Conference Paper
Should applications receive special treatment from the network? And if so, who decides which applications are preferred? This discussion, known as net neutrality, goes beyond technology and is a hot political topic. In this paper we approach net neutrality from a user's perspective. Through user studies, we demonstrate that users do indeed want som...
Conference Paper
New congestion control algorithms are rapidly improving datacenters by reducing latency, overcoming incast, increasing throughput and improving fairness. Ideally, the operating system in every server and virtual machine is updated to support new congestion control algorithms. However, legacy applications often cannot be upgraded to a new operating...
Conference Paper
Many algorithms for congestion control, scheduling, network measurement, active queue management, and traffic engineering require custom processing of packets in the data plane of a network switch. To run at line rate, these data-plane algorithms must be implemented in hardware. With today's switch hardware, algorithms cannot be changed, nor new al...
Conference Paper
Switches today provide a small menu of scheduling algorithms. While we can tweak scheduling parameters, we cannot modify algorithmic logic, or add a completely new algorithm, after the switch has been designed. This paper presents a design for a {\em programmable} packet scheduler, which allows scheduling algorithms---potentially algorithms that ar...
Conference Paper
Hypervisors use software switches to steer packets to and from virtual machines (VMs). These switches frequently need upgrading and customization—to support new protocol headers or encapsulations for tunneling and overlays, to improve measurement and debugging features, and even to add middlebox-like functions. Software switches are typically based...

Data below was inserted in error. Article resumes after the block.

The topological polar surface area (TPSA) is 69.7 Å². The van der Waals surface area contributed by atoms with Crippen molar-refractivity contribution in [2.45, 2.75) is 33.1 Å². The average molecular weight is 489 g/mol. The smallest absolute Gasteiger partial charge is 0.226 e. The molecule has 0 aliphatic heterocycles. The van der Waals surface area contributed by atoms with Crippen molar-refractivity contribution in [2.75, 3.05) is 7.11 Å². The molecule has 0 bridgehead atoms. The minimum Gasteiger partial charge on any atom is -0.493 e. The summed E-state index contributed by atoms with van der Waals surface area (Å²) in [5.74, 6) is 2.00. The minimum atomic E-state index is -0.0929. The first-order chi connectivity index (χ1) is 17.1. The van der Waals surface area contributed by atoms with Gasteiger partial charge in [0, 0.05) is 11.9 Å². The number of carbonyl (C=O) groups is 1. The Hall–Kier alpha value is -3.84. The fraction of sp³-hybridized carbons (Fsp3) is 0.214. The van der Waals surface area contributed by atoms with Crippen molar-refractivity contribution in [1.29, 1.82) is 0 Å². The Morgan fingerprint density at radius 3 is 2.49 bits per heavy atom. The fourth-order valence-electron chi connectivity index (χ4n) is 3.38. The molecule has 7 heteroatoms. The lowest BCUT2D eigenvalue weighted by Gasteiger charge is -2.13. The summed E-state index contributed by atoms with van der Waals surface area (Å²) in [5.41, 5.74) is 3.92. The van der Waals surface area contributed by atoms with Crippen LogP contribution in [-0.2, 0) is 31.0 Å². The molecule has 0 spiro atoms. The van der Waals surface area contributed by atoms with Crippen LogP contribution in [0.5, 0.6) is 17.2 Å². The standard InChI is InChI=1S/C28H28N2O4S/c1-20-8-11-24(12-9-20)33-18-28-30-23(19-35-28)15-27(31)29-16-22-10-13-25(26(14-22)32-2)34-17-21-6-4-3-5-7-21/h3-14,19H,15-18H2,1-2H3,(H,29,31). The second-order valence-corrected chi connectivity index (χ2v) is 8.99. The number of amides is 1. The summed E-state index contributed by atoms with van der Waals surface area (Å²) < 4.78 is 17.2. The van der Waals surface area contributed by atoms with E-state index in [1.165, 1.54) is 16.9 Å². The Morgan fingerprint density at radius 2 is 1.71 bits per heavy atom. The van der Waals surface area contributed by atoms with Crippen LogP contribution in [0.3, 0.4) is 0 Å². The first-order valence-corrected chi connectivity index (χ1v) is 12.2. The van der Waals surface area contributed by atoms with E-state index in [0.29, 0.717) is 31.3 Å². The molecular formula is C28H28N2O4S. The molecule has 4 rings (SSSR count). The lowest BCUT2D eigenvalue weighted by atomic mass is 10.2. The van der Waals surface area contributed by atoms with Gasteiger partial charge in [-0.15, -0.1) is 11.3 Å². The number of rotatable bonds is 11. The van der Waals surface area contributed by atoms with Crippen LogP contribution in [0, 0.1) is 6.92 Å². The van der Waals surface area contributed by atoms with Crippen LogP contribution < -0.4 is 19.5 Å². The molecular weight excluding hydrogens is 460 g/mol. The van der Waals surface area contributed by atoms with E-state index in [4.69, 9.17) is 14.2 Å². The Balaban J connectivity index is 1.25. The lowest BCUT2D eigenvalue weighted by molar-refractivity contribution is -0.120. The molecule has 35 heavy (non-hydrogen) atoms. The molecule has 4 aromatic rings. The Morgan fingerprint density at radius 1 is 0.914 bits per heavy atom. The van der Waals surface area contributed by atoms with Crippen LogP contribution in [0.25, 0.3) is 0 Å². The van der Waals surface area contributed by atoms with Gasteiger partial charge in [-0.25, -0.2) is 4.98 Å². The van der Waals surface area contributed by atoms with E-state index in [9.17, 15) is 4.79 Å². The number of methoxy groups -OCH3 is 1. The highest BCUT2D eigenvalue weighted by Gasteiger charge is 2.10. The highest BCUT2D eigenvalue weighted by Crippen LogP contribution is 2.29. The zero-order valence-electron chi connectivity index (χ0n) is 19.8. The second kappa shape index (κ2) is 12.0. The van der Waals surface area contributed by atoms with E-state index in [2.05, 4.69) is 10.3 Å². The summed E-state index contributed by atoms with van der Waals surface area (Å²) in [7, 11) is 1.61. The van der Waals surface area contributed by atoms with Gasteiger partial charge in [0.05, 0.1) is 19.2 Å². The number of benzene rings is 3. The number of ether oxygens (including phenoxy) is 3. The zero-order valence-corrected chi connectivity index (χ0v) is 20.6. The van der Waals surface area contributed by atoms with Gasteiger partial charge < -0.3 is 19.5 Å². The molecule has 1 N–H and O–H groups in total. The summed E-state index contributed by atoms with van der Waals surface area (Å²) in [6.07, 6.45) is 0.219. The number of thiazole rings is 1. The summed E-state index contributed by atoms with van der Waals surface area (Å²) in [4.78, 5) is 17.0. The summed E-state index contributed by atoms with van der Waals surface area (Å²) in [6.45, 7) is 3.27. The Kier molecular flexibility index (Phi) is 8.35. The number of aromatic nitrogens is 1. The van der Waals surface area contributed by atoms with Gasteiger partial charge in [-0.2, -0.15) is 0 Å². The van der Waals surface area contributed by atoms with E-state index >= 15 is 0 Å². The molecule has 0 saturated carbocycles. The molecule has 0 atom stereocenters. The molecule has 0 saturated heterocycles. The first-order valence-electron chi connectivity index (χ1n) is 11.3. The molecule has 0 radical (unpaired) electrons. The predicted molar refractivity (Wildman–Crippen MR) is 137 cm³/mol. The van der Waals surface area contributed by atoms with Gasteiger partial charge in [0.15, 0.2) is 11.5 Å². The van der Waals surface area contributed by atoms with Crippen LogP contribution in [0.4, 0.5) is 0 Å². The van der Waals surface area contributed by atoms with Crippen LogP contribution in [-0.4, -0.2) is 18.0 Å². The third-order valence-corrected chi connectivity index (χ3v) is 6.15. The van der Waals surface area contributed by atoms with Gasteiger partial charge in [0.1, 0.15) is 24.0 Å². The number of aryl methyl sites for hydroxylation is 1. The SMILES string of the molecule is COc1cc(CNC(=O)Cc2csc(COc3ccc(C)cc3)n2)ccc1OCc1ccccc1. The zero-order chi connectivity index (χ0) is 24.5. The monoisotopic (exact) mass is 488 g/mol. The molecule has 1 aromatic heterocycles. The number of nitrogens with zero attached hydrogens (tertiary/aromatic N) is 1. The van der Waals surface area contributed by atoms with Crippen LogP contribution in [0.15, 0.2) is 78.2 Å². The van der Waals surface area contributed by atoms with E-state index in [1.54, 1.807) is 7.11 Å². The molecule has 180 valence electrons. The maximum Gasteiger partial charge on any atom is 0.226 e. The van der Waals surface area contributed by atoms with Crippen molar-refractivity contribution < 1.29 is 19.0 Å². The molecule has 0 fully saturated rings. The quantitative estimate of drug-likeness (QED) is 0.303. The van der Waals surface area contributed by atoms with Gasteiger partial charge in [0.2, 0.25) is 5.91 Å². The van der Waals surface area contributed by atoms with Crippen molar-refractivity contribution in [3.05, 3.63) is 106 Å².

Article
Switches today provide a small menu of scheduling algorithms. While we can tweak scheduling parameters, we cannot modify algorithmic logic, or add a completely new algorithm, after the switch has been designed. This paper presents a design for a {\em programmable} packet scheduler, which allows scheduling algorithms---potentially algorithms that ar...
Article
Many algorithms for congestion control, scheduling, network measurement, active queue management, and traffic engineering require custom processing of packets in the data plane of a network switch. To run at line rate, these data-plane algorithms must be implemented in hardware. With today's switch hardware, algorithms cannot be changed, nor new al...
Article
Full-text available
Switches today provide a small set of scheduling algorithms. While we can tweak scheduling parameters, we cannot modify algorithmic logic, or add a completely new algorithm, after the switch has been designed. This paper presents a design for a programmable packet scheduler, which allows scheduling algorithms---potentially algorithms that are unkno...
Article
Full-text available
Data-plane algorithms execute on every packet traversing a network switch; they encompass many schemes for congestion control, network measurement, active-queue management, and load balancing. Because these algorithms are implemented in hardware today, they cannot be changed after being built. To address this problem, recent work has proposed desig...
Conference Paper
As datacenter speeds scale to 100 Gb/s and beyond, traditional congestion control algorithms like TCP and RCP converge slowly to steady sending rates, which leads to poorer and less predictable user performance. These reactive algorithms use congestion signals to perform gradient descent to approach ideal sending rates, causing poor convergence tim...